Dismissing a joint sentencing submission of two years for a confessed drunk driver, a Calgary judge instead handed the admitted killer a 32-month term.

But the mother of victim Brandon Thomas said even the increased punishment imposed Monday by provincial court Judge Karim Jivraj was not enough. And Kim Thomas said the carnage on the roads in Canada wreaked by drunk drivers will continue if courts don’t get tougher on them.

“I’m thankful for the judge we had, he listened,” the often teary mom said of Jivraj’s decision to take the rare judicial step of rejecting a joint Crown and defence position.

“He took the time to not just accept the lawyers’ bargain behind closed doors,” she said.

But Thomas had hoped for a much harsher term for motorist Ryan Jordan Gibson, who pleaded guilty to impaired driving causing death in the Dec. 6, 2012, crash which killed the Cochrane teen.

Gibson, 24, also admitted to injuring another motorist when he forced two vehicles off Hwy. 22 south of Cochrane while driving in the wrong lane before crashing head on into the car being driven by Thomas, 17.

“We need to stop impaired driving, we need to stop innocent people from losing their life and families from losing their brothers and sisters,” the dead boy’s mom said.

“It’s not going to stop — people have to be responsible for their choices.”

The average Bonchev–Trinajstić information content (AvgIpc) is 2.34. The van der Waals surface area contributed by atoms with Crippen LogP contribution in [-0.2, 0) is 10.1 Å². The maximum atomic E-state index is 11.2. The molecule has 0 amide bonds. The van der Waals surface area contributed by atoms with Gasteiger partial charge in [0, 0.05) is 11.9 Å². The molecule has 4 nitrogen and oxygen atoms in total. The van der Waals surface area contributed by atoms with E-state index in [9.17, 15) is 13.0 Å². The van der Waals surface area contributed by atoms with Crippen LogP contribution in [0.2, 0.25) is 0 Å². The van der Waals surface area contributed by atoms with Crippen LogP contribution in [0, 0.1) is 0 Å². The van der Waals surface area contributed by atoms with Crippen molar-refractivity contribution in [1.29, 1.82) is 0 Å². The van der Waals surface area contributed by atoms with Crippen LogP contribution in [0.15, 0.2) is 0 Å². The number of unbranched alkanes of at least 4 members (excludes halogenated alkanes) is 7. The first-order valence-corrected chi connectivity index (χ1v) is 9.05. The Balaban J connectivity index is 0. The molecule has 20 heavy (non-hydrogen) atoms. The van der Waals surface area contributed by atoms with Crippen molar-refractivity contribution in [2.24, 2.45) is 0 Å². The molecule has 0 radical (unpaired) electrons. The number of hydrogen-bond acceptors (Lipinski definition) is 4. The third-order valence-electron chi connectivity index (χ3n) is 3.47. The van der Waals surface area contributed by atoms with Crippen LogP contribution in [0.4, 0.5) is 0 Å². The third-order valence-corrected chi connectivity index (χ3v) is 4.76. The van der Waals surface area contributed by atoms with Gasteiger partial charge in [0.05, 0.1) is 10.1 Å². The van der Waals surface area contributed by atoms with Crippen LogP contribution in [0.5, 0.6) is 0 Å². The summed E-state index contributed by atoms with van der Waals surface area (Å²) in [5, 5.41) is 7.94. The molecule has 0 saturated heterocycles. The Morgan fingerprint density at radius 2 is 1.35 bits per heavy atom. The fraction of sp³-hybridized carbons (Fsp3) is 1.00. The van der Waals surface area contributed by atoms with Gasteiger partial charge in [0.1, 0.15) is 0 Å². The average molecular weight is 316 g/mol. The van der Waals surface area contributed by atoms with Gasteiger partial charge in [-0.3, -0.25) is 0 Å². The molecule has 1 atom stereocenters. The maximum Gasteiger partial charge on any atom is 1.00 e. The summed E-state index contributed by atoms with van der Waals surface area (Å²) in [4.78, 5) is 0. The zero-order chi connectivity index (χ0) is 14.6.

Crown prosecutor Ron Simenik had earlier agreed with defence counsel Alain Hepner that a two-year sentence — the bottom of the normal range of two to four years for such a crime — was appropriate.

Simenik conceded that although Gibson admitted his guilt, the Crown had evidentiary problems in proving its case.

Jivraj said despite the trade-off, he couldn’t accept the joint submission presented by the lawyers.

“I have come to the conclusion that a sentence at the bottom end of the range ... would not adequately address the aggravating factors,” he said.

Among those the judge cited were the fact Gibson’s admitted blood/alcohol level at the time of the collision was more than double the legal limit and he was driving on the wrong side of the road.

But he said that while the teen’s death was “a sad, but all too frequent example of what can happen as a result of drinking and driving,” he had to consider the law.

“The Crown is correct in stating that this is not a court of vengeance,” he said.

Source: Calgary Sun


Last updated on: 2014-05-13 | Link to this post